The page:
1. Since $x\gg p$, we see that $\sin(px)$ is highly oscillatory. In fact, the integral becomes $$\int_0 ^\infty \mathrm{d}p\ p \sin px \ e^{-it\sqrt{p^2 +m^2}}\sim \int_{-\infty} ^\infty \mathrm{d}p\ p\ e^{ipx-it\sqrt{p^2 +m^2}}$$ modulo some factor of $\pm2/i$. Observe now this integral resembles $\int f(p)\exp(g(p))\,\mathrm{d}p$. We find the point $\... 9 I think your math teacher is right. One way to see that differentials are not normal numbers is to look at their relation to so called 1-forms. I do not know if you already have had forms in calculus 2, but it is easy to look up on the internet. Since you chose a tag "integrals" in your question, let me give you an example based on an integral. Let's say ... 9 When the velocity is not constant you have: $$x(t)=\overline{v(t)} t + x_i$$ where$\overline{v(t)}$is the average velocity from$0$to$t$. When you have constant acceleration the average velocity is $$\overline{v(t)}=\frac{v(0)+v(t)}{2}=\frac{at}{2} + v_i$$ which will give the correct result. If the acceleration is non constant you will have to do the ... 9 Looking at the graph you can also see that the displacement is equal to the average velocity$\times$time. 8$a_x \Delta t = \Delta v_x = v_{xf} - v_{xi}\Delta x = v_{x,average}\Delta t = v_{xi}\Delta t + \dfrac{1}{2}a_x (\Delta t)^2\Rightarrow v_{x,average} = v_{xi} + \dfrac{1}{2}a_x \Delta t = v_{xi} + \dfrac{1}{2}(v_{xf} - v_{xi}) = \dfrac{v_{xf}+ v_{xi}}{2}$Is there a geometric interpretation or does it just work out mathematically? 8 (I'm addressing this from the point of view of standard analysis) I don't think you will have a satisfactory understanding of this until you go to multivariable calculus, because in calculus 2 it's easy to think that$\frac{d}{dx}$is all you need and that there's no need for$\frac{\partial}{\partial x}$(This is false and it has to do with why in general ... 8 The result is sometimes called Flanders' lemma. The remarkable point is that it does not need that$f$is analytic, but just that it is$C^\infty$. So it does not relies upon the Taylor series as it could seem at first glance, since that series may not converge. It works in any open star-shaped neighborhood of points in$\mathbb R^n$. A set$A\subset \...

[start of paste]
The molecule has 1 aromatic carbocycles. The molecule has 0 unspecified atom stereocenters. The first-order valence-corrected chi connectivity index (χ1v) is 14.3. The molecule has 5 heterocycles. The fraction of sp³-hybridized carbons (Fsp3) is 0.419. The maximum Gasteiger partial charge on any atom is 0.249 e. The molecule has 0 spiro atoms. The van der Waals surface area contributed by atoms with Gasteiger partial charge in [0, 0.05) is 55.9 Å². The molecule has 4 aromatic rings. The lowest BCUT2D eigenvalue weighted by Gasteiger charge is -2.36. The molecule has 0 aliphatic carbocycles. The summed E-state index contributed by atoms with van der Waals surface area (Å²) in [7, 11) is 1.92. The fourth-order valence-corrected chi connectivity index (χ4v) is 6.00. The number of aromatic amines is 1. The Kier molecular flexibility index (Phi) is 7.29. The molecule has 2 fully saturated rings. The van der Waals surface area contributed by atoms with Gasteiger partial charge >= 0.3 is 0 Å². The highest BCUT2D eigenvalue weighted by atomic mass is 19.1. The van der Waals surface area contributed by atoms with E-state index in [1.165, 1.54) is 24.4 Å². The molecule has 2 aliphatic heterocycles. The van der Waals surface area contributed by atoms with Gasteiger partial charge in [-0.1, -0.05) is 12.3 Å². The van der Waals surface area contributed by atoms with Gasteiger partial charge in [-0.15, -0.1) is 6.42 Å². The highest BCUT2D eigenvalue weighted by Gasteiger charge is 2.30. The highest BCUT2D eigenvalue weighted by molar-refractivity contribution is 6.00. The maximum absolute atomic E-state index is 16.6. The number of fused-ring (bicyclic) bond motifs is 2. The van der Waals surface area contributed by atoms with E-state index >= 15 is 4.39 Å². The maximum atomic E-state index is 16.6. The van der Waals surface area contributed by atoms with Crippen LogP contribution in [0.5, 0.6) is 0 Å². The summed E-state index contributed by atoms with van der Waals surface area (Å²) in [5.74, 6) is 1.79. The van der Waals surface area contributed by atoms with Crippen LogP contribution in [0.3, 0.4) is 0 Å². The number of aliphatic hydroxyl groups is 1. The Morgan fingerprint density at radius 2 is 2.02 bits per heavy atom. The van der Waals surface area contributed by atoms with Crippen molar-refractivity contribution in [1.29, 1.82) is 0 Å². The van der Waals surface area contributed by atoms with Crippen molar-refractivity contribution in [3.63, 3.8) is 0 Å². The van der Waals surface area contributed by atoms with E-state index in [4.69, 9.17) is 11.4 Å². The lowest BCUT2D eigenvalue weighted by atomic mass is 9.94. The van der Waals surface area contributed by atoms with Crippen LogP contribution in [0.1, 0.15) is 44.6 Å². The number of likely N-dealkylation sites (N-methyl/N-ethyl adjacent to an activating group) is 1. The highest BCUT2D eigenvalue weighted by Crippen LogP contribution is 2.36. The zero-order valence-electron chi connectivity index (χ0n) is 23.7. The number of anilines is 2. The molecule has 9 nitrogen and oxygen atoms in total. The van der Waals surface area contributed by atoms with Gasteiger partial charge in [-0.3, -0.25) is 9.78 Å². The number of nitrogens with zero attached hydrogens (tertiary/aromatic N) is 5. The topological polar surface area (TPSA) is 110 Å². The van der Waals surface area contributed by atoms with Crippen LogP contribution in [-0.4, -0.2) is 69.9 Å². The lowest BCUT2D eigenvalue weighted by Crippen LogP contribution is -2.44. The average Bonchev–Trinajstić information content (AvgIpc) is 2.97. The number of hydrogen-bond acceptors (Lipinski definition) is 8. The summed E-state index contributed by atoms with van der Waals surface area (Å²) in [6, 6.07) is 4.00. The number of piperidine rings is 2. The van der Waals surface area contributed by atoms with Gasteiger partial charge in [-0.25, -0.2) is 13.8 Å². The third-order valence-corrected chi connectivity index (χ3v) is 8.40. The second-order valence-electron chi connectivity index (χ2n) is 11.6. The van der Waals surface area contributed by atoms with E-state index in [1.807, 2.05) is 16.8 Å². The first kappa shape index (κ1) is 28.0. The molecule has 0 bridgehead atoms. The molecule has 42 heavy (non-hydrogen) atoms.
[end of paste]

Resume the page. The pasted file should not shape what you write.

8